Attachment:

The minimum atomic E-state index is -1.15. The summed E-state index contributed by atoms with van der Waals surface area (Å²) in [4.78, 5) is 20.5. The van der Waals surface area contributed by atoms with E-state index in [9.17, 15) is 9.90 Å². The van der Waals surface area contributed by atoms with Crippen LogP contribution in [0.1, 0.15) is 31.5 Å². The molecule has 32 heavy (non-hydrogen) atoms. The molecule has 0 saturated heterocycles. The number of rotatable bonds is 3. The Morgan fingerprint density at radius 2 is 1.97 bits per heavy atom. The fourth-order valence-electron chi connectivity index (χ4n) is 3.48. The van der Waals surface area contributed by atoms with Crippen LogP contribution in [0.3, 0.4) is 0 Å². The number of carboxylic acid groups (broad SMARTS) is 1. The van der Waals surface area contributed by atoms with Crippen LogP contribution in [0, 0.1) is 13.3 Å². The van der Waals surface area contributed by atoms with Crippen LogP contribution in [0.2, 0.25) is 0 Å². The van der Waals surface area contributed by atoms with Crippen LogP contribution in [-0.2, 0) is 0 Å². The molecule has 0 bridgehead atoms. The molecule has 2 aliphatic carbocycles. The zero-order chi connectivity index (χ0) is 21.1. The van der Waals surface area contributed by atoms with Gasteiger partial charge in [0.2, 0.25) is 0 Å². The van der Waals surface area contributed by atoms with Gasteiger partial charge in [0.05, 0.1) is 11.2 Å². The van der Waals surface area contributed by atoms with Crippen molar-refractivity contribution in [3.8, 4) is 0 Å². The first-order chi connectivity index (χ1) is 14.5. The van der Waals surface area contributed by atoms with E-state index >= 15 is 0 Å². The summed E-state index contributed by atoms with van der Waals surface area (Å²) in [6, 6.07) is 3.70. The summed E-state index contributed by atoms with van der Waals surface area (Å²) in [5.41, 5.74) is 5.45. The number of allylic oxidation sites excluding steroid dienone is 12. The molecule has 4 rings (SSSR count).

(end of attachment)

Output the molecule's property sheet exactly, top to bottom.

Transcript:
The minimum atomic E-state index is -1.15. The summed E-state index contributed by atoms with van der Waals surface area (Å²) in [4.78, 5) is 20.5. The van der Waals surface area contributed by atoms with E-state index in [9.17, 15) is 9.90 Å². The van der Waals surface area contributed by atoms with Crippen LogP contribution in [0.1, 0.15) is 31.5 Å². The molecule has 32 heavy (non-hydrogen) atoms. The molecule has 0 saturated heterocycles. The number of rotatable bonds is 3. The Morgan fingerprint density at radius 2 is 1.97 bits per heavy atom. The fourth-order valence-electron chi connectivity index (χ4n) is 3.48. The van der Waals surface area contributed by atoms with Crippen LogP contribution in [0.3, 0.4) is 0 Å². The number of carboxylic acid groups (broad SMARTS) is 1. The van der Waals surface area contributed by atoms with Crippen LogP contribution in [0, 0.1) is 13.3 Å². The van der Waals surface area contributed by atoms with Crippen LogP contribution in [0.2, 0.25) is 0 Å². The van der Waals surface area contributed by atoms with Crippen LogP contribution in [-0.2, 0) is 0 Å². The molecule has 0 bridgehead atoms. The molecule has 2 aliphatic carbocycles. The zero-order chi connectivity index (χ0) is 21.1. The van der Waals surface area contributed by atoms with Gasteiger partial charge in [0.2, 0.25) is 0 Å². The van der Waals surface area contributed by atoms with Gasteiger partial charge in [0.05, 0.1) is 11.2 Å². The van der Waals surface area contributed by atoms with Crippen molar-refractivity contribution in [3.8, 4) is 0 Å². The first-order chi connectivity index (χ1) is 14.5. The van der Waals surface area contributed by atoms with E-state index >= 15 is 0 Å². The summed E-state index contributed by atoms with van der Waals surface area (Å²) in [6, 6.07) is 3.70. The summed E-state index contributed by atoms with van der Waals surface area (Å²) in [5.41, 5.74) is 5.45. The number of allylic oxidation sites excluding steroid dienone is 12. The molecule has 4 rings (SSSR count).